If you own a small private company, think twice before borrowing money from that company.
If the transaction is not recorded correctly you could end up paying tax on any loan thanks to the rules known as Division 7A. You as an individual and your company are different entities so using your business to fund private expenses may attract adverse consequences if proper advice is not sought.
The tax consequences don’t only arise when you borrow money from your company. There are other transactions made between you as a shareholder and your company that will come under scrutiny by the rules of Division 7A. As these rules are complicated, we recommend that you contact us before putting any arrangements in place.
What is Division 7A?
Division 7A (Div A) refers to a group of anti-avoidance provisions from the Income Tax Assessment Act 1936 that prevent private companies distributing tax-free profits or assets to shareholders or their associates (eg, spouse, child or relative of the shareholder) in the form of informal transactions such as loans, payments or forgiven debts. The use of certain company assets, for example a holiday house by a shareholder, is also caught by the rules.
If Division 7A applies, the amount received by the shareholder will be included in his or her tax return as unfranked dividends and will be taxed at the marginal tax rate without receiving any credit to reduce the tax bill.
How does Div A apply to some transactions?
The main arrangements and situations that are caught by Division 7A rules are as set out below.
For example, if a shareholder borrows money from the company and the amount is not repaid before the company lodges its tax return for the financial year in which the loan was made, that amount will be deemed as dividends paid to the shareholder. However, loans made for a maximum of seven years (or 25 years if secured by a mortgage) with an interest rate at least equal to the benchmark interest rate will comply with the rules.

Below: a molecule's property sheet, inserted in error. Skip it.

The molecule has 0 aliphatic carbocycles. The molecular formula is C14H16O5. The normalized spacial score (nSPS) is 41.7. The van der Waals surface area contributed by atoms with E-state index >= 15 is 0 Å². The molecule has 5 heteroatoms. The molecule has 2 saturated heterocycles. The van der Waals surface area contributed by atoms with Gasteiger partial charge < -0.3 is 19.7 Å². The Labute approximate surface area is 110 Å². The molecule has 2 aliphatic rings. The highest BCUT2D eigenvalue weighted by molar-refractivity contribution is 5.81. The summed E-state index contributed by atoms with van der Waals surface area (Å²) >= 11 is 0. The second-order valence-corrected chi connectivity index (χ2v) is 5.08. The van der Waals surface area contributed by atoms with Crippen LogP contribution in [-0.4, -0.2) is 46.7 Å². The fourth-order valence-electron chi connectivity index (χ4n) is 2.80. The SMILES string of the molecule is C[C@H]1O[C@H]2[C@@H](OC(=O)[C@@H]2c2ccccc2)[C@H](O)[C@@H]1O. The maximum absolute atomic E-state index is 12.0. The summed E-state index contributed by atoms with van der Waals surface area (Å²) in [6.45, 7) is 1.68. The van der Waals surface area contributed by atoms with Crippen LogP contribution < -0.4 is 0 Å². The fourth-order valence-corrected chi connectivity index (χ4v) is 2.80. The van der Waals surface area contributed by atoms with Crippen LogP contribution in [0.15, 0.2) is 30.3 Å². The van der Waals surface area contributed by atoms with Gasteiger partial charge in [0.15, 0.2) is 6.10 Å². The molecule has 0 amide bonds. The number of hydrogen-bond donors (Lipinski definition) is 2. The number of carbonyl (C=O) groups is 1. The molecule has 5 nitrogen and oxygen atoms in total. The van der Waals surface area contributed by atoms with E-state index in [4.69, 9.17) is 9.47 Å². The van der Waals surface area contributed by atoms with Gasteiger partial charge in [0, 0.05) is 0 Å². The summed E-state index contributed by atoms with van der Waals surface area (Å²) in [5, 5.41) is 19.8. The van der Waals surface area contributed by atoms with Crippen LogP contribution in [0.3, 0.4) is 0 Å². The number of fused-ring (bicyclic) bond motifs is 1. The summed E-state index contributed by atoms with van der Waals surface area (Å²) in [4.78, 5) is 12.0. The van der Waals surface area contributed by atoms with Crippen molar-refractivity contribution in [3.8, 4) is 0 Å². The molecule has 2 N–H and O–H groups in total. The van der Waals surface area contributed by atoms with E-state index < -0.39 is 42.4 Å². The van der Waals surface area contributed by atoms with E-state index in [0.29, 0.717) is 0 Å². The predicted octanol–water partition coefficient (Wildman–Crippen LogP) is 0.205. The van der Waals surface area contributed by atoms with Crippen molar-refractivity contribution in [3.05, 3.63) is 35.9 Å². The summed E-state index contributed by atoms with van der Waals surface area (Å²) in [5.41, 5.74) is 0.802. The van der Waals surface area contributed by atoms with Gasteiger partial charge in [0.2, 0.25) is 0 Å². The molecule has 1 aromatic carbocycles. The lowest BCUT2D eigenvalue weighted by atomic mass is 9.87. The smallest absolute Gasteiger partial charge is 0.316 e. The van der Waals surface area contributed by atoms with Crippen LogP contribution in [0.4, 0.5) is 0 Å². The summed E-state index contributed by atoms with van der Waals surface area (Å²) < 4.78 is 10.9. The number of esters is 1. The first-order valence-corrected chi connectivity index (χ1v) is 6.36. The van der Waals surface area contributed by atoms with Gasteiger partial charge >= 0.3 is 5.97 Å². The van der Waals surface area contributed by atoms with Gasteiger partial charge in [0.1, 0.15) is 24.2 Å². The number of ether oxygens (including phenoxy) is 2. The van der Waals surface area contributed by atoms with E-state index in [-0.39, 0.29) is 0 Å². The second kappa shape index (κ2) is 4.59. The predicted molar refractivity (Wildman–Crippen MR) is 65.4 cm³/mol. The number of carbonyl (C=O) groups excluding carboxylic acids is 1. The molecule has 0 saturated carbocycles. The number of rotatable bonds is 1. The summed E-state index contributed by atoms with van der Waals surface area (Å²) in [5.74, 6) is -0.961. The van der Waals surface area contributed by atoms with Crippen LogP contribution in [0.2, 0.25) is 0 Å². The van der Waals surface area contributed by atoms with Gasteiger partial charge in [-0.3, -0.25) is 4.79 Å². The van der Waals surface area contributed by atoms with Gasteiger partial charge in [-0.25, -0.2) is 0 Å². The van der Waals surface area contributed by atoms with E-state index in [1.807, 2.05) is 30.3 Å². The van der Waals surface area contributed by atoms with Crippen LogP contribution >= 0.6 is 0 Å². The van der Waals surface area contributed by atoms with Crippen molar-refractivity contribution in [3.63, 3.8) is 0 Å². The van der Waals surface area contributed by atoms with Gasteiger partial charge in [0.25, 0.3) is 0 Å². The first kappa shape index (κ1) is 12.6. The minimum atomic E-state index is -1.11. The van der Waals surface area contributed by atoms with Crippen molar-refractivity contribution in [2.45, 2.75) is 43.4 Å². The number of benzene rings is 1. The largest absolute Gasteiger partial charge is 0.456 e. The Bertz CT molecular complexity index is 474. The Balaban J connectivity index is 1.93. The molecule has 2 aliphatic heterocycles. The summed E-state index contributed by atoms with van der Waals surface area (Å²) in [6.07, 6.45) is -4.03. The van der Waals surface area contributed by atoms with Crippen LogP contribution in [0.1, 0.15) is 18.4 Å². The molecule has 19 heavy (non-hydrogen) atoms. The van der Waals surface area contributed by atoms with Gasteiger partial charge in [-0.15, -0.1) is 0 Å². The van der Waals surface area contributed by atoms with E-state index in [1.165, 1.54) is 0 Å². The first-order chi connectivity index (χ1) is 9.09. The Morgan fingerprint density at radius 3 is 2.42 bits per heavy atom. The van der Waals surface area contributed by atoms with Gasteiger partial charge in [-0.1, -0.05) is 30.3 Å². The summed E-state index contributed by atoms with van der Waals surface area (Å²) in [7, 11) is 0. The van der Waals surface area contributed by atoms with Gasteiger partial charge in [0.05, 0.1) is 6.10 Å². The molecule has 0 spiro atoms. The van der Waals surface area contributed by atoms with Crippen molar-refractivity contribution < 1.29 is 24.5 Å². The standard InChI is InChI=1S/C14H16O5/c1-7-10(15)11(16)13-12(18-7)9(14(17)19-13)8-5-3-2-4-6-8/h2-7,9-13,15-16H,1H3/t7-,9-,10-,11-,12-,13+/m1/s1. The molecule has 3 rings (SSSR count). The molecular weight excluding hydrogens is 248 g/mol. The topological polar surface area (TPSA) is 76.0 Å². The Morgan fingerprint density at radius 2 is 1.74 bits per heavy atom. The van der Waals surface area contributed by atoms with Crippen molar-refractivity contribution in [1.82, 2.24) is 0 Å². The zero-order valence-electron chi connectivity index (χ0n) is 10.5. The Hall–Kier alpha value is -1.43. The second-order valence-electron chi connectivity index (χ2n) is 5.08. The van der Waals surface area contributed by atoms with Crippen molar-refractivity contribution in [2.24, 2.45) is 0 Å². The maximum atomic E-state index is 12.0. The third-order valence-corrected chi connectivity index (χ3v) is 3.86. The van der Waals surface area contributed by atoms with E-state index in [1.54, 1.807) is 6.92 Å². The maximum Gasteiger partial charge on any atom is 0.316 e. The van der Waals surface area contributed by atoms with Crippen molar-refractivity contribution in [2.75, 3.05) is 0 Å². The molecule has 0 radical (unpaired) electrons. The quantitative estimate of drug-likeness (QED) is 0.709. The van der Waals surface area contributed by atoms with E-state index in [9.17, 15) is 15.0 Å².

Division 7A also applies when the company makes payments to a shareholder, including the use of a company’s asset for less than market value. The use isn’t limited to actual use, but includes availability for use, for example, a yacht is available for a shareholder’s use because the shareholder holds the keys, even though actual use is relatively infrequent.
If the payment is provided to a shareholder in their capacity as an employee of the private company, eg, as a director, fringe benefits tax (FBT) will apply instead of Division 7A. Note that benefits received by the shareholder-employee valued at less than $300, say for a Christmas gift or food hamper, are exempt from FBT.
Amounts of debts owed by a shareholder to the company that the company forgives will be deemed as dividends.
Division 7A can also apply when a private company provides a payment or loan indirectly to a shareholder by using another entity. The other entity, known as an “interposed entity”, can be an individual, company, partnership or trust and sits between the private company and its shareholder.
What about family trusts?
Family businesses are normally structured as discretionary trusts with bucket companies set up as beneficiaries for the purposes of income distribution. Therefore, if you are the trustee, be aware that when you declare a distribution of income to the company beneficiary and it remains unpaid (known as unpaid present entitlement, or UPE), that UPE will be treated as a loan from the private company to the trustee, hence giving rise to a deemed dividend under Division 7A.
Need more help?
Do you have any questions?
Division 7A rules are far-reaching and can apply to a vast array of situations, so please talk to us at Quantum Advisory to review your circumstances and arrangements in light of these anti-avoidance provisions.